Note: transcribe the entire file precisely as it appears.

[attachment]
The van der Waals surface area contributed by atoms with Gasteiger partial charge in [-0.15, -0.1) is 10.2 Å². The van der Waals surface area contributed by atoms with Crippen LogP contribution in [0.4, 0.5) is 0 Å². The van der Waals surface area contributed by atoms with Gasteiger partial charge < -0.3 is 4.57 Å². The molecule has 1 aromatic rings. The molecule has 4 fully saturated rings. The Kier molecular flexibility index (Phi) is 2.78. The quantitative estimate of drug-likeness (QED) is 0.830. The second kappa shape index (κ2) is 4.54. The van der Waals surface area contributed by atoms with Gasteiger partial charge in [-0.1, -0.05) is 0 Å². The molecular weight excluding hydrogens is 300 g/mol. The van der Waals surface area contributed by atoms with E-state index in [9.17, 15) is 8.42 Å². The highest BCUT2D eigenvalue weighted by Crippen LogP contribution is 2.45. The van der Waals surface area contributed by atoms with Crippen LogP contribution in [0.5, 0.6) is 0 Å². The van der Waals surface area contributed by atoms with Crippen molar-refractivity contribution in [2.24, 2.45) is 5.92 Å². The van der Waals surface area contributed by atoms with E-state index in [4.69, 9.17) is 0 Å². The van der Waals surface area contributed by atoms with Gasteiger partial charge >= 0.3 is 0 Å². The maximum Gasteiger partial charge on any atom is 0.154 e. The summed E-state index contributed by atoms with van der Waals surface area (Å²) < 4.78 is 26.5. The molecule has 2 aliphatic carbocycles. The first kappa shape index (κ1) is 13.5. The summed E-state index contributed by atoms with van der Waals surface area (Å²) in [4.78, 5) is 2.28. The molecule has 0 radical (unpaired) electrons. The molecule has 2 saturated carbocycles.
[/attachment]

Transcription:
The van der Waals surface area contributed by atoms with Gasteiger partial charge in [-0.15, -0.1) is 10.2 Å². The van der Waals surface area contributed by atoms with Crippen LogP contribution in [0.4, 0.5) is 0 Å². The van der Waals surface area contributed by atoms with Gasteiger partial charge < -0.3 is 4.57 Å². The molecule has 1 aromatic rings. The molecule has 4 fully saturated rings. The Kier molecular flexibility index (Phi) is 2.78. The quantitative estimate of drug-likeness (QED) is 0.830. The second kappa shape index (κ2) is 4.54. The van der Waals surface area contributed by atoms with Gasteiger partial charge in [-0.1, -0.05) is 0 Å². The molecular weight excluding hydrogens is 300 g/mol. The van der Waals surface area contributed by atoms with E-state index in [9.17, 15) is 8.42 Å². The highest BCUT2D eigenvalue weighted by Crippen LogP contribution is 2.45. The van der Waals surface area contributed by atoms with Crippen LogP contribution in [0.5, 0.6) is 0 Å². The van der Waals surface area contributed by atoms with Crippen molar-refractivity contribution in [2.24, 2.45) is 5.92 Å². The van der Waals surface area contributed by atoms with E-state index in [4.69, 9.17) is 0 Å². The van der Waals surface area contributed by atoms with Gasteiger partial charge >= 0.3 is 0 Å². The maximum Gasteiger partial charge on any atom is 0.154 e. The summed E-state index contributed by atoms with van der Waals surface area (Å²) < 4.78 is 26.5. The molecule has 2 aliphatic carbocycles. The first kappa shape index (κ1) is 13.5. The summed E-state index contributed by atoms with van der Waals surface area (Å²) in [4.78, 5) is 2.28. The molecule has 0 radical (unpaired) electrons. The molecule has 2 saturated carbocycles.